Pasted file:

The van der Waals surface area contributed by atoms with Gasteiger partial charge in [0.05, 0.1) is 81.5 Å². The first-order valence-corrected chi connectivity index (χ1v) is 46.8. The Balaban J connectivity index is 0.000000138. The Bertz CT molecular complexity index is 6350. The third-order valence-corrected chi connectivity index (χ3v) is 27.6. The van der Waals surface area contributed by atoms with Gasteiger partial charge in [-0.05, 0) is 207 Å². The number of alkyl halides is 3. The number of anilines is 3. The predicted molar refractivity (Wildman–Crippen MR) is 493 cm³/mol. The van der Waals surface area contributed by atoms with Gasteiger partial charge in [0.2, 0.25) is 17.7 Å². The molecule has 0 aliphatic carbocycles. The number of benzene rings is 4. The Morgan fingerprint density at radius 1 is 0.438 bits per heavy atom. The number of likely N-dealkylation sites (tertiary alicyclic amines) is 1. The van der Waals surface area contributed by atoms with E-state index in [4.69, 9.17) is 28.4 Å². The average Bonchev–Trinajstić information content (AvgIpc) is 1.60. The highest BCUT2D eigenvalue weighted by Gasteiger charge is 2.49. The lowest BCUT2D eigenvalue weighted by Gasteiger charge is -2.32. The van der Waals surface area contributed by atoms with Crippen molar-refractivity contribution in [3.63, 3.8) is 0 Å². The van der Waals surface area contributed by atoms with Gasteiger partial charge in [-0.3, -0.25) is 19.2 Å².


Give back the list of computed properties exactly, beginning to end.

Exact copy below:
The van der Waals surface area contributed by atoms with Gasteiger partial charge in [0.05, 0.1) is 81.5 Å². The first-order valence-corrected chi connectivity index (χ1v) is 46.8. The Balaban J connectivity index is 0.000000138. The Bertz CT molecular complexity index is 6350. The third-order valence-corrected chi connectivity index (χ3v) is 27.6. The van der Waals surface area contributed by atoms with Gasteiger partial charge in [-0.05, 0) is 207 Å². The number of alkyl halides is 3. The number of anilines is 3. The predicted molar refractivity (Wildman–Crippen MR) is 493 cm³/mol. The van der Waals surface area contributed by atoms with Gasteiger partial charge in [0.2, 0.25) is 17.7 Å². The molecule has 0 aliphatic carbocycles. The number of benzene rings is 4. The Morgan fingerprint density at radius 1 is 0.438 bits per heavy atom. The number of likely N-dealkylation sites (tertiary alicyclic amines) is 1. The van der Waals surface area contributed by atoms with E-state index in [4.69, 9.17) is 28.4 Å². The average Bonchev–Trinajstić information content (AvgIpc) is 1.60. The highest BCUT2D eigenvalue weighted by Gasteiger charge is 2.49. The lowest BCUT2D eigenvalue weighted by Gasteiger charge is -2.32. The van der Waals surface area contributed by atoms with Crippen molar-refractivity contribution in [3.63, 3.8) is 0 Å². The van der Waals surface area contributed by atoms with Gasteiger partial charge in [-0.3, -0.25) is 19.2 Å².